Dr Nuria Gavara
PhD, FHEA

 
 
 

Research Funding

On this page:

Current Funded Research Projects

Multiscale nuclear mechanobiology within the skin: from biophysical cues to epigenetic effects

Funding source: BBSRC
Start: 01-10-2017  /  End: 30-09-2021
Amount: £469683

The overall objective of the proposed project is to understand how forces are transmitted from the external environment to the nucleus and to determine the subsequent effects on nuclear structure, gene expression, and cell function within the epidermis of the skin. We will use advanced biophysical and imaging techniques to apply forces to single cells, and systems biology methodologies to analyse the changes in DNA structure and gene expression. In addition, we will test the role of internal cellular structures, such as the cytoskeleton, to gain mechanistic insight into these processes. Finally, we will investigate the influence of nuclear mechano-sensing in more complex 3D models of human skin. This is a collaboration with Dr John Connelly (PI)

Current PhD Studentship Projects

Generation of novel genepin-crosslinked gelatin matrices for stem cell differentiation

Funding source: CSC
Start: 01-10-2017  /  End: 30-09-2021

The project explores the generation of novel genepin-crosslinked gelatin matrices for stem cell differentiation. We are particularly interested in tunning their viscoelastic properties to direct cell differentation towards osteogenic and adipogenic precursors

Biophysical biomarkers to characterizate the activation of cancer-associated fibroblasts

Funding source: Life Science Initiative
Start: 01-10-2018  /  End: 30-09-2021

We will explore how we can use cytoskeletal morphologies and cellular mechanics as a reliable biomarker of cancer-associated fibroblast activation. At later stages, we will test whether this biomarkers can be used as readout for drug screens to target the activated stroma of cancerous tissue.

Previous Funded Research Projects

Sensory and Supporting Cells in the Organ of Corti

Funding source: M.R.C.
Start: 01-09-2015  /  End: 31-08-2020

The aim of this project is to study force transmisison within the cochlea as it is mechanically stimulated by sound. This programme grant is lead by Brighton U. and features a combination of experimental approaches and novel modelling analysis. Our lab uses AFM to mechanically characterize speciallized cells in the cochlea, so that mechanical parameters can be fed into new models.

Mechno-regulation of genome function to direct stem cell rate

Funding source: B.B.S.R.C.
Start: 01-01-2017  /  End: 31-12-2019

Mechno-regulation of genome function to direct stem cell rate

Effect of cell age on cell migration and cytoskeletal reorganization’

Funding source: Dunhill Medical Trust
Start: 01-04-2016  /  End: 30-09-2017

Effect of cell age on cell migration and cytoskeletal reorganization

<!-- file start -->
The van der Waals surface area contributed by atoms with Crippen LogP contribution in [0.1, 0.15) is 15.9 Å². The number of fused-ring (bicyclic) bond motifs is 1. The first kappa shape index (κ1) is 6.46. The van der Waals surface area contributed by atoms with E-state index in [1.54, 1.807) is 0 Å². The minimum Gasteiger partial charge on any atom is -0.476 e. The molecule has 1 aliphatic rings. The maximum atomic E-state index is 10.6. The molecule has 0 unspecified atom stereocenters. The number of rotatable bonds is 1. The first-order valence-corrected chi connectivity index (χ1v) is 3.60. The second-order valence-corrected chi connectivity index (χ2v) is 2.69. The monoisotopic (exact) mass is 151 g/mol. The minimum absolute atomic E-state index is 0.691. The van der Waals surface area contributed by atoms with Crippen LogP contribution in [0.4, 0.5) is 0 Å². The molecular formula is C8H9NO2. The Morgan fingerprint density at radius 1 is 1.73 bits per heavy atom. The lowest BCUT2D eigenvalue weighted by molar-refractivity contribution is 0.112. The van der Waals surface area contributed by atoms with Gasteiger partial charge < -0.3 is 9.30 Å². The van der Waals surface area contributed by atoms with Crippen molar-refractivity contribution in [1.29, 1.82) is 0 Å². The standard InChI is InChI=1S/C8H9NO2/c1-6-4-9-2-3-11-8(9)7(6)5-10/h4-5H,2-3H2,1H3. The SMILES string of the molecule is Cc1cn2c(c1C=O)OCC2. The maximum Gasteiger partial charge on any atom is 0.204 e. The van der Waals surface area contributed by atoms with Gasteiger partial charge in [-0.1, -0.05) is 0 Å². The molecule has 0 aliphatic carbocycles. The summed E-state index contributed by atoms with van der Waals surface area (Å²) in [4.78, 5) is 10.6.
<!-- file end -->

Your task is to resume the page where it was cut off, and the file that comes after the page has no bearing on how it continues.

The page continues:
CSKFingerprints

Funding source: Commission of the European Community
Start: 01-05-2014  /  End: 30-04-2017

Use cytoskeletal morphometrics to characterize cell function, behaviour and pathologies

Previous PhD Studentship Projects

Multi-scale transmission of forces to and within the nucleus

Funding source: Life Sciences Initiative
Start: 01-10-2016  /  End: 30-09-2019

The project aims to determine the regulation of nuclear mechanics by the cytoskeleton and specifically, the impact of mechanical stimuli on nuclear architecture and chromatin.

Biophysical characterization of bleb-based migration in cancer cells

Funding source: China Scholarship Council (CSC)
Start: 01-09-2015  /  End: 01-09-2019

We aim to characterize how the cytoskeleton and ERM proteins polarize their intracellular localization as main driver for directed bleb-based cell migration in cancer cells

Mechanical stimuli to direct stem cell differentiation

Funding source: European Commission
Start: 01-01-2015  /  End: 31-12-2017

The project aims at establishing optimal mechanical loading protocols to induce stem cell differentiation, combined with simultaneous real-time tracking of the differentiation process.

Cytoskeletal organization as a cell biomarker

Funding source: Start-up allocation
Start: 01-12-2013  /  End: 01-07-2017

During differentiation, mesenchymal stem cells lose their fibroblast-like shape to adopt a lineage- specific cellular morphology. The project aims at using cytoskeletal morphology as a fast real-time biomarker of the differentiation process.

Other Research Projects

Mechano-regulation of genome function to direct stem cell fate

This project addresses the concept that the nucleus acts as a sensor for mechanical stimuli. By characterising biophysical and epigenetic changes as stem cells differentiate, we will identify pathways responsible for the alteration of cellular mechanosensitivity. These can then be targeted to repair defective mechanosensitivity in diseased or aged cells.

3D mapping the cell's mechanical properties with AFM

Cellular elasticity is routinely used as a biomarker because it readily reflects the cellular composition and internal structure of cells. We aim at establishing AFM-based protocols to obtain 3D maps of the cell’s mechanical properties and correlate them with cytoskeletal organization and composition.